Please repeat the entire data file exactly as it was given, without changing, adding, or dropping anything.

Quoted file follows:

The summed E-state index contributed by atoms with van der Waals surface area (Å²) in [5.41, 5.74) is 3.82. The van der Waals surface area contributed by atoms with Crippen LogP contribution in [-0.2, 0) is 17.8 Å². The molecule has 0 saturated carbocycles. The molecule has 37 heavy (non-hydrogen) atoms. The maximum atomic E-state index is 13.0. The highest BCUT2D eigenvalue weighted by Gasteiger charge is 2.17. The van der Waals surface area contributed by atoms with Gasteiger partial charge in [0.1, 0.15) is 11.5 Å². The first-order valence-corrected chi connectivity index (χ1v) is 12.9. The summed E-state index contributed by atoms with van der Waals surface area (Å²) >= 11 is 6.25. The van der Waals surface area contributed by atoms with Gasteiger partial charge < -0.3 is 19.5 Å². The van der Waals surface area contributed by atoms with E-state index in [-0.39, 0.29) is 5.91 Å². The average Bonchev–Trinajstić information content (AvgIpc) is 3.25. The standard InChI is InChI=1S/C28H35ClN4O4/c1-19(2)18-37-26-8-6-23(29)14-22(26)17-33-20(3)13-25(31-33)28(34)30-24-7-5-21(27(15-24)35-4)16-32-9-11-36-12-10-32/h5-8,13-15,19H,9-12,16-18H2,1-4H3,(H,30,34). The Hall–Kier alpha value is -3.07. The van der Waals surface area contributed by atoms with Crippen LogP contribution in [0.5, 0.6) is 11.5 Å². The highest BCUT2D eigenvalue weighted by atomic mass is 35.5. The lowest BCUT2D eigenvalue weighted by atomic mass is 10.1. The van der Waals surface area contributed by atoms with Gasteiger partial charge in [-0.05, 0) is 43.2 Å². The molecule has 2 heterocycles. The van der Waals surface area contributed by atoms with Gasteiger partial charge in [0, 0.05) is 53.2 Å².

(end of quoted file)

The summed E-state index contributed by atoms with van der Waals surface area (Å²) in [5.41, 5.74) is 3.82. The van der Waals surface area contributed by atoms with Crippen LogP contribution in [-0.2, 0) is 17.8 Å². The molecule has 0 saturated carbocycles. The molecule has 37 heavy (non-hydrogen) atoms. The maximum atomic E-state index is 13.0. The highest BCUT2D eigenvalue weighted by Gasteiger charge is 2.17. The van der Waals surface area contributed by atoms with Gasteiger partial charge in [0.1, 0.15) is 11.5 Å². The first-order valence-corrected chi connectivity index (χ1v) is 12.9. The summed E-state index contributed by atoms with van der Waals surface area (Å²) >= 11 is 6.25. The van der Waals surface area contributed by atoms with Gasteiger partial charge < -0.3 is 19.5 Å². The van der Waals surface area contributed by atoms with E-state index in [-0.39, 0.29) is 5.91 Å². The average Bonchev–Trinajstić information content (AvgIpc) is 3.25. The standard InChI is InChI=1S/C28H35ClN4O4/c1-19(2)18-37-26-8-6-23(29)14-22(26)17-33-20(3)13-25(31-33)28(34)30-24-7-5-21(27(15-24)35-4)16-32-9-11-36-12-10-32/h5-8,13-15,19H,9-12,16-18H2,1-4H3,(H,30,34). The Hall–Kier alpha value is -3.07. The van der Waals surface area contributed by atoms with Crippen LogP contribution in [0.5, 0.6) is 11.5 Å². The highest BCUT2D eigenvalue weighted by atomic mass is 35.5. The lowest BCUT2D eigenvalue weighted by atomic mass is 10.1. The van der Waals surface area contributed by atoms with Gasteiger partial charge in [-0.05, 0) is 43.2 Å². The molecule has 2 heterocycles. The van der Waals surface area contributed by atoms with Gasteiger partial charge in [0, 0.05) is 53.2 Å².